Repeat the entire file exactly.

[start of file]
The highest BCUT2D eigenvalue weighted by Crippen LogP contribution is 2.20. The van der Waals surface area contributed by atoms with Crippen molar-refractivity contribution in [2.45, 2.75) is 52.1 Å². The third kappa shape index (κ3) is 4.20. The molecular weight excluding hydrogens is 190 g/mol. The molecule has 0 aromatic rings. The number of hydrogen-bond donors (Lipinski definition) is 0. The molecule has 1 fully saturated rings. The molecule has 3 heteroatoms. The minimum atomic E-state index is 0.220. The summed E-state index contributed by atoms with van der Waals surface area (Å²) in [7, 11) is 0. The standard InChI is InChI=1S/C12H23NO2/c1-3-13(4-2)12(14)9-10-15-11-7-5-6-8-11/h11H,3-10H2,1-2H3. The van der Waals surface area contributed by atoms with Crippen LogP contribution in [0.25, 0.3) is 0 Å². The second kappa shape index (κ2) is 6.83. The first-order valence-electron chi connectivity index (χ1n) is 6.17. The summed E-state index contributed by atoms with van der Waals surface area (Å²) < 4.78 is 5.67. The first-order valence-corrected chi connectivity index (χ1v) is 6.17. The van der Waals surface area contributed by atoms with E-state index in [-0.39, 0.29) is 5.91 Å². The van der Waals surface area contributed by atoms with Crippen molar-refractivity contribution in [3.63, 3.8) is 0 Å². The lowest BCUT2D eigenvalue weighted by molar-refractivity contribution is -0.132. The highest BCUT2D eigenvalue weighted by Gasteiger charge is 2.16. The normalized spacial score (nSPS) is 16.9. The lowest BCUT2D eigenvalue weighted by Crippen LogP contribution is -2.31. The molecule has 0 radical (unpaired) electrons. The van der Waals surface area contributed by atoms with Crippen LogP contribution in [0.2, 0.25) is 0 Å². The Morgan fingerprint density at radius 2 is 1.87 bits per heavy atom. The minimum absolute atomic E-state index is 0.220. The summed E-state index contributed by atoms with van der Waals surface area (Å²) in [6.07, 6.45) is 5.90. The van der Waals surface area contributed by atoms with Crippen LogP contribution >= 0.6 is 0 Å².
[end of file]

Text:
The highest BCUT2D eigenvalue weighted by Crippen LogP contribution is 2.20. The van der Waals surface area contributed by atoms with Crippen molar-refractivity contribution in [2.45, 2.75) is 52.1 Å². The third kappa shape index (κ3) is 4.20. The molecular weight excluding hydrogens is 190 g/mol. The molecule has 0 aromatic rings. The number of hydrogen-bond donors (Lipinski definition) is 0. The molecule has 1 fully saturated rings. The molecule has 3 heteroatoms. The minimum atomic E-state index is 0.220. The summed E-state index contributed by atoms with van der Waals surface area (Å²) in [7, 11) is 0. The standard InChI is InChI=1S/C12H23NO2/c1-3-13(4-2)12(14)9-10-15-11-7-5-6-8-11/h11H,3-10H2,1-2H3. The van der Waals surface area contributed by atoms with Crippen LogP contribution in [0.25, 0.3) is 0 Å². The second kappa shape index (κ2) is 6.83. The first-order valence-electron chi connectivity index (χ1n) is 6.17. The summed E-state index contributed by atoms with van der Waals surface area (Å²) < 4.78 is 5.67. The first-order valence-corrected chi connectivity index (χ1v) is 6.17. The van der Waals surface area contributed by atoms with E-state index in [-0.39, 0.29) is 5.91 Å². The van der Waals surface area contributed by atoms with Crippen molar-refractivity contribution in [3.63, 3.8) is 0 Å². The lowest BCUT2D eigenvalue weighted by molar-refractivity contribution is -0.132. The highest BCUT2D eigenvalue weighted by Gasteiger charge is 2.16. The normalized spacial score (nSPS) is 16.9. The lowest BCUT2D eigenvalue weighted by Crippen LogP contribution is -2.31. The molecule has 0 radical (unpaired) electrons. The van der Waals surface area contributed by atoms with Crippen LogP contribution in [0.2, 0.25) is 0 Å². The Morgan fingerprint density at radius 2 is 1.87 bits per heavy atom. The minimum absolute atomic E-state index is 0.220. The summed E-state index contributed by atoms with van der Waals surface area (Å²) in [6.07, 6.45) is 5.90. The van der Waals surface area contributed by atoms with Crippen LogP contribution >= 0.6 is 0 Å².